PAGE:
Monday, September 22, 2008

Accomodating Characters

I've spent the day doing some re-writes in Claire's still unfinished chapter. I was hoping to get it finished, but I was too distracted watching Lost in Austen, an amazing miniseries out of the UK in which a thoroughly modern young woman switches places with Elizabeth Bennet...hilarity and heartbreak ensue. Of course, I'm a sucker for all things Austen, so I'm a bit pre-disposed to liking this sort of thing. But I really think the script is incredible. The question, though, is does this count as research for Project Reach? I say yes, though it probably shouldn't.

But to bolster my rather thin claim that I didn't waste the entire day, I have located this fine, scholarly article: Why Jane Austen was Different, and Why We May Need Cognitive Science to See It

My good friend Carly, on whom MarLo is loosely based, turned me on to Lost in Austen when I went to visit her on Saturday. I happened to make an interesting observation about the behavior of a mutual friend and Carly remarked that she loved how I worded it. I said, "I don't know why you're surprised at my command of the English language. I'm a writer now, you know." That was worth a laugh.


I'm a little mad at myself for not completing Claire's chapter this weekend as the few people I've informed are on the short list to be first readers are chomping at the bit to get at the fruits of my labor. I've always had a reputation for being very literary, but I've never had to produce any proof of being so. It's always just been accepted. I'm starting to get a little worried at the reception my characters and story will get when I finally unleash them on the panel (who I have affectionately dubbed the Reach Readers). Re-reading what I've written so far, there's a real danger of the prose being over-styled. I know that a lot of editors would frown on this. It may even be grounds for a rejection. Gasp. But I'm still hopeful that it won't be a turnoff to the casual reader because (and this just smacks of vanity, but I'm going to say it anyway) I'm a master of flow. I have been primarily a poet, after all, and so my sentences are very fluid and natural. They have a certain pace that makes them sound attractive no matter how over-stuffed they may become. Stupid simile time: My sentences are like big, squashy chairs. If you have a really, really overstuffed chair that is upholstered in hard leather, it won't be comfortable to sit in because the leather won't give enough and you'll feel as if you're constantly being propelled out of the seat, and because, well, after awhile you get all sweaty sitting on leather and you start sticking in odd places. But if that same chair were upholstered in stretchy velvet, then you'll sink right into it and remain comfortable for hours. (I warned you it was stupid!)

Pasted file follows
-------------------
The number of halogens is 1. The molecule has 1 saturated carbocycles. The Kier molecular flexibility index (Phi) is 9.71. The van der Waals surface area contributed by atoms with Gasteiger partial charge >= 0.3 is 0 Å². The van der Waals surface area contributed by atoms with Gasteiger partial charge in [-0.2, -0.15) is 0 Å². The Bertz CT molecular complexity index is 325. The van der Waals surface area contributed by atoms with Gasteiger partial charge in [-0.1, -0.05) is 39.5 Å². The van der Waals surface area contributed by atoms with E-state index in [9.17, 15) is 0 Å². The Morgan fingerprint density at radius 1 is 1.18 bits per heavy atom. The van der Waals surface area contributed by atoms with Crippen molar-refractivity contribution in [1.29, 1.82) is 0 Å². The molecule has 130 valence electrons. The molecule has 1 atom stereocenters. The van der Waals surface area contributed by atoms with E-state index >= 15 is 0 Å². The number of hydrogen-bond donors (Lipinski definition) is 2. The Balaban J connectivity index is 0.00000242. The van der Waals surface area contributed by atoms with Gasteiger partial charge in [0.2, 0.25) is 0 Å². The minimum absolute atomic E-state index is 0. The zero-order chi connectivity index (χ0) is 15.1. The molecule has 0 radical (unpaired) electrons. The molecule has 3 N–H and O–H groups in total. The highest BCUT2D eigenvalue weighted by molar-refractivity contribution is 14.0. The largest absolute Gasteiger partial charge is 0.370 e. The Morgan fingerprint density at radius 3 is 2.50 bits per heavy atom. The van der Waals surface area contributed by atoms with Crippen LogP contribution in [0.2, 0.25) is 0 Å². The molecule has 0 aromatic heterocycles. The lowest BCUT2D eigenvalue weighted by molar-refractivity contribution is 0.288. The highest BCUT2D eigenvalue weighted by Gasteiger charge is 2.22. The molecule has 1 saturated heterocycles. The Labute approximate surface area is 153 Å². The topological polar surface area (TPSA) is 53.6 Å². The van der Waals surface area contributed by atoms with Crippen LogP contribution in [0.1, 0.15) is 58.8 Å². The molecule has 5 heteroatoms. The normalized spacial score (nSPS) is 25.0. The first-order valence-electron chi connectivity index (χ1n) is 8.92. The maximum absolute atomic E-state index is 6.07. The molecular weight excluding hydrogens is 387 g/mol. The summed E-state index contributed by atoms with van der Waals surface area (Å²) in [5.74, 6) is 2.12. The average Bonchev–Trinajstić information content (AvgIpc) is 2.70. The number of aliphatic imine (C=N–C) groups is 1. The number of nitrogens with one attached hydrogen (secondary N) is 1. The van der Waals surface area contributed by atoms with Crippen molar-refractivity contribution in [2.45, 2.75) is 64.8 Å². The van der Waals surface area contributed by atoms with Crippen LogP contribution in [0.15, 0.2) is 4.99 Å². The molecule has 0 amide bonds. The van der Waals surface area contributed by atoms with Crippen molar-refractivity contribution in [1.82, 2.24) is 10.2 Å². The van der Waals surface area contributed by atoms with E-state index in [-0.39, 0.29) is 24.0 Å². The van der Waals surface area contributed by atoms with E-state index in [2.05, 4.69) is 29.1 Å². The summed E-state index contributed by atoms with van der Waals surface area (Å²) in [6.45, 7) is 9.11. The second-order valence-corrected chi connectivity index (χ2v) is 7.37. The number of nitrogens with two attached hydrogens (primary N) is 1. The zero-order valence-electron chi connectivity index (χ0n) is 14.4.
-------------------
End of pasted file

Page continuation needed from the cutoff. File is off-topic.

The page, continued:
Luckily, I've designed a character who is a genius and whose vocabulary should reflect his immense IQ, so I'm hoping this will allow me to get away with my propensity for egregious use of bloated metaphors. I may have created characters who accommodate my writing style without having consciously done so. Just one example: my character are unusually taciturn, and I suck at writing dialog. Yay me.

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